“Woh mujhe judge karte hain, dekho yeh mujhe judge karte hain [they judge me, look, they judge me]” — the words are not unfamiliar to a woman, subjected to constant scrutiny at every step of her way. And that’s what this song and other songs of Dr Jaya Tiwari are aimed at, which is, to speak about women and their issues through music.
Tiwari, 39, from Lucknow, got together with two other women to start an all-female rock band, Meri Zindagi, in 2010. As challenging as it may have been for these middle-class musicians to gain acceptance almost a decade ago, they did not want to make songs just for entertainment, Tiwari and her band would go on to focus on social issues, especially that of women.
“As a child, I had heard that music bands were created as a revolutionary medium. From the beginning itself, we wanted to address issues concerning the girl child. We started writing songs about female foeticide, child marriage, girl child education, women’s health and gradually ventured into other social subjects,” Tiwari told indianexpress.com.
“The major challenge we faced was that of acceptance,” Tiwari agreed. “You know the audience here is not as receptive to original band music as compared to a Bollywood number. More so, when you are a group of women performers dedicated to a specific cause. The audience wants constant entertainment. But that’s not what defines us,” said the founding member. Meri Zindagi also collaborated with NGOs and the state government for awareness campaigns like Beti Bachao, Beti Padhao and anti-smoking.
‘We would jam at 5 am’
Meri Zindagi began with small-scale shows. Tiwari recalled how they would hold jam sessions as early as 5 am and then get back to their respective chores or go to their offices, and meet later for evening shows. Thankfully, their respective families were supportive too. “I am very lucky that my in-laws, husband and son supported me throughout the journey. It was the same for the other band members too. The family members were not very sure of where we were heading but they showed enough trust and confidence. Most importantly, they did not stop us from following our dream,” she said.
Initially, it was difficult to communicate to the audience what their music essentially stood for. But that did not discourage the musicians. They kept working on their music and even chose a dress code — magenta-coloured outfits — for their stage performances. They gradually gained recognition, and social media played a part too.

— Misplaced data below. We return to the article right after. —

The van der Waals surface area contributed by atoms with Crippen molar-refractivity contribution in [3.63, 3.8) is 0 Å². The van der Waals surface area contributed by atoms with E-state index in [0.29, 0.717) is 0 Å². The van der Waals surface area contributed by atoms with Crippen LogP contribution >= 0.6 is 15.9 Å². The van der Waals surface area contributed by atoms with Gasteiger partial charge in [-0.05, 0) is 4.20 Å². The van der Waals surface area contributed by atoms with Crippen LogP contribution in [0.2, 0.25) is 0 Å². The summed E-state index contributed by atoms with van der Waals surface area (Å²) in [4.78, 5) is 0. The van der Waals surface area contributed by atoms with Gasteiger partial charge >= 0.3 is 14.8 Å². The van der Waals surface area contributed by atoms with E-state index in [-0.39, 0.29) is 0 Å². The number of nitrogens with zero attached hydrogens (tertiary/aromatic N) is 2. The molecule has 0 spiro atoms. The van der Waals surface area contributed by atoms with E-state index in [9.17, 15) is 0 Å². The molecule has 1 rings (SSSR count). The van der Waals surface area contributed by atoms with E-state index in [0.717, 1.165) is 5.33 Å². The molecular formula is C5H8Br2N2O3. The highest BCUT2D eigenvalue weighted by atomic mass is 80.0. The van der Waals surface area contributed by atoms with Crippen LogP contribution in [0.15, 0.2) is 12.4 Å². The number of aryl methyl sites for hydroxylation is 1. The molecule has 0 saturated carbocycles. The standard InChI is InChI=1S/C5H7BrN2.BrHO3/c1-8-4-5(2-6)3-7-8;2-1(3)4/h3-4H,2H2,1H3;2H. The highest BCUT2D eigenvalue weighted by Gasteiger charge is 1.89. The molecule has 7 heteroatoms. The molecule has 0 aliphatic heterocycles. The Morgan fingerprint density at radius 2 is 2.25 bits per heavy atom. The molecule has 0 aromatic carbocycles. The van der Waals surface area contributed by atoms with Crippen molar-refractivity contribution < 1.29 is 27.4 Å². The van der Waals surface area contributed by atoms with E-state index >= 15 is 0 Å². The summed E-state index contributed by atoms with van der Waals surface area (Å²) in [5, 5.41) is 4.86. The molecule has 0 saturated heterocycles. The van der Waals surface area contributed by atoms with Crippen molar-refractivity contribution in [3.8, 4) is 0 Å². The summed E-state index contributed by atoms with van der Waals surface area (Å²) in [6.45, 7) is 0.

‘Meri Zindagi is a tool to raise awareness’
Music has played a crucial role as socio-political and cultural tool since time immemorial. From songs of love, freedom and dissent to those heralding new movements, it has held up a mirror to society time and again. Tiwari believes music has the power to effectively convey a message without making it sound boring, as compared to a conference or a panel discussion. “We try to make the songs as peppy as possible to attract the audience without compromising with the message, full of positivity. The essence of our songs lies in lyrics. Our songs address issues that every girl or woman will relate to. It is their story that we sing about, be it from any strata of the society,” the lead musician, who also pens the songs, expressed.
How does Tiwari choose her themes? “Jo feel karti hoon, usi ko hi likhti hoon [ I write what I feel],” she said. “A lot of my inspiration for the songs come from my conversations with the youth. Social media, news channels, NGOs are some of the other means of becoming aware of pressing social issues, which are reflected in the songs I write.”
‘Want to start a women’s radio channel’
Today, Meri Zindagi has expanded to include many other women in their band, including a 15-year-old drummer. Tiwari, who has also worked as a radio jockey, is conceptualising a women’s radio channel, besides composing new numbers. The journey began almost 10 years ago but their struggle continues. “It has been 10 years and we still have a long way to go. We are very much aware of our responsibilities and hope to motivate more and more women, especially those hunting for hope. But we are careful to not commercialise our music and let it represent what we actually believe in,” she emphasised.
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